Looking Beyond the Economic Horizon

MoneyTips Predictions for 2014

Looking Beyond the Economic Horizon
January 16, 2021
    This is the first in a series of financial commentaries by our Editorial Roundtable. Check back to read alternative points of view expressed in this column.

James Cash Penney, who founded JC Penney in 1902, observed years later that, “Growth is never by mere chance; it is the result of forces working together.” This holds as true for the broader US economy as it does for individual companies. For it is the combination of market forces, government policies and macroeconomic trends that shapes our long-term economic outlook and near-term prospects for growth.

As we peer beyond the horizon to boldly — or foolishly— predict economic developments in 2014, let’s stay mindful of this synergistic process. For only by assessing the interplay of multiple factors can we hope to divine the future.

Here, then, are the key forces and trends MoneyTips predicts will combine to make 2014 a very positive year for the US economy:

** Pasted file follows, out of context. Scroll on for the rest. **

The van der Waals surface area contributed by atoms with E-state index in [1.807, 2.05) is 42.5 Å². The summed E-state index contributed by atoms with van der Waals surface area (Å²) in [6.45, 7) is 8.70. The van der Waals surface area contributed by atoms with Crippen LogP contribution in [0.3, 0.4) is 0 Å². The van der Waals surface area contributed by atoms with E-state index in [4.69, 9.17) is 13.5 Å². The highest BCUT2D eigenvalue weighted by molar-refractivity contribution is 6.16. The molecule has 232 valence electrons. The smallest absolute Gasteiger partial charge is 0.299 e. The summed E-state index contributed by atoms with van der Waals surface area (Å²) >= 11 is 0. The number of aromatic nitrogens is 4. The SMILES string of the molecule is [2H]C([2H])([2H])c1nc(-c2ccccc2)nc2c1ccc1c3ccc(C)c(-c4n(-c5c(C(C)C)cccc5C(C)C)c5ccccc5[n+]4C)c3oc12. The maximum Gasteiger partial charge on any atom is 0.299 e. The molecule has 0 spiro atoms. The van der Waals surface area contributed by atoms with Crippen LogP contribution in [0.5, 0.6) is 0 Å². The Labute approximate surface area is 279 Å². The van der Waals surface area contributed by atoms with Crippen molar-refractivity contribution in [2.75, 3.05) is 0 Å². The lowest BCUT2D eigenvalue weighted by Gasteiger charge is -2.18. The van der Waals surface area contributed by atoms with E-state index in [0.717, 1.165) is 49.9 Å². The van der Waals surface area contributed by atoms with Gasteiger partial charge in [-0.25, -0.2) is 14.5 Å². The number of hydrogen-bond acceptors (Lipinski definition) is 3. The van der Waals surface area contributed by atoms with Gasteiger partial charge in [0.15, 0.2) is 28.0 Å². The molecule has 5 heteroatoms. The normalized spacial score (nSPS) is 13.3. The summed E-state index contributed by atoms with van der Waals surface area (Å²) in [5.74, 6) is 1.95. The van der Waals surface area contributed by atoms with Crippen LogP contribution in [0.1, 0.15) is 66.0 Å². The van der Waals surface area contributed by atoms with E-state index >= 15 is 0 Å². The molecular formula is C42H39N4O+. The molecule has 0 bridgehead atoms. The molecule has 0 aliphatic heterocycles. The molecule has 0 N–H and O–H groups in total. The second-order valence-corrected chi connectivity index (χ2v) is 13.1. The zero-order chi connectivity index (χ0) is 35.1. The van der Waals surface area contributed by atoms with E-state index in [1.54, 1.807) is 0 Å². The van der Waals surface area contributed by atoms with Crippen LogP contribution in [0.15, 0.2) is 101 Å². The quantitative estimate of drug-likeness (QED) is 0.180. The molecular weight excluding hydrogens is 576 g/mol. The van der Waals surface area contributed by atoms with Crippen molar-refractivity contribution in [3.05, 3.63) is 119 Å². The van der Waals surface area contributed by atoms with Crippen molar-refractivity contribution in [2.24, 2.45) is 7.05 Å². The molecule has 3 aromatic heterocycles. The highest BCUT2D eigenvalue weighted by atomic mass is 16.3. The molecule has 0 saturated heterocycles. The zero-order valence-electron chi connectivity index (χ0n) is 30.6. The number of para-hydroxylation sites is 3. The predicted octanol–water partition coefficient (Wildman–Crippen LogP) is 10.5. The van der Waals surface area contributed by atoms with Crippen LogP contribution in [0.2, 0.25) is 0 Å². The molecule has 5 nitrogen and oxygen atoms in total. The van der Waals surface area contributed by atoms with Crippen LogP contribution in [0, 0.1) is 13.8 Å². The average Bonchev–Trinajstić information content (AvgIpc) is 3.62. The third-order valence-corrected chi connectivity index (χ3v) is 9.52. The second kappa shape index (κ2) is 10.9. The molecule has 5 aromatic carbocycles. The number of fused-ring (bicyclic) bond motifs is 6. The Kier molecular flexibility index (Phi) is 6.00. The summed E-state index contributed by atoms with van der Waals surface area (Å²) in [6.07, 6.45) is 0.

• Turning the GDP Growth Corner (at Last!) – The so-called “Great Recession” of late 2007 through mid-2009 was the longest and most severe economic downturn since the Great Depression. But its pernicious impact on our economy lasted far longer — until mid-2013 — as real GDP growth during this six-year period averaged an anemic 1.27%. Fortunately, we now appear to have achieved sustainable growth . In Q3 of 2013 real GDP grew 4.1%, and final Q4 numbers should approach that. According to Mark Zandi, Chief Economist at Moody’s, “We’ve turned the corner. GDP growth in the second half of the year is 4%.” Several factors are driving this improvement, including substantially increased spending by consumers and businesses.

    So the US economy is entering 2014 with a full head of steam. As Richard Moody of Regions Finance Corp. put it, the US economy entered the fourth quarter with “…more momentum than had been anticipated. And we expect that momentum to build further in 2014.” MoneyTips agrees wholeheartedly. So we’re forecasting real GDP growth at a robust 3.2% rate for the new year.

  • Sustained Job Growth – Over the last five months of 2013, the US economy added an average of nearly 200,000 jobs per month, cutting the unemployment rate to 6.7%, its lowest rate in over five years. Job quality is also rising, as manufacturing and construction job growth reached their highest levels in 18 months. While job growth will likely prove erratic in some months due to weather and other seasonal factors, MoneyTips forecasts a sustained improvement in the overall jobs market, with more than 2 million new jobs to be created in 2014, and the jobless rate dropping to 6.5%.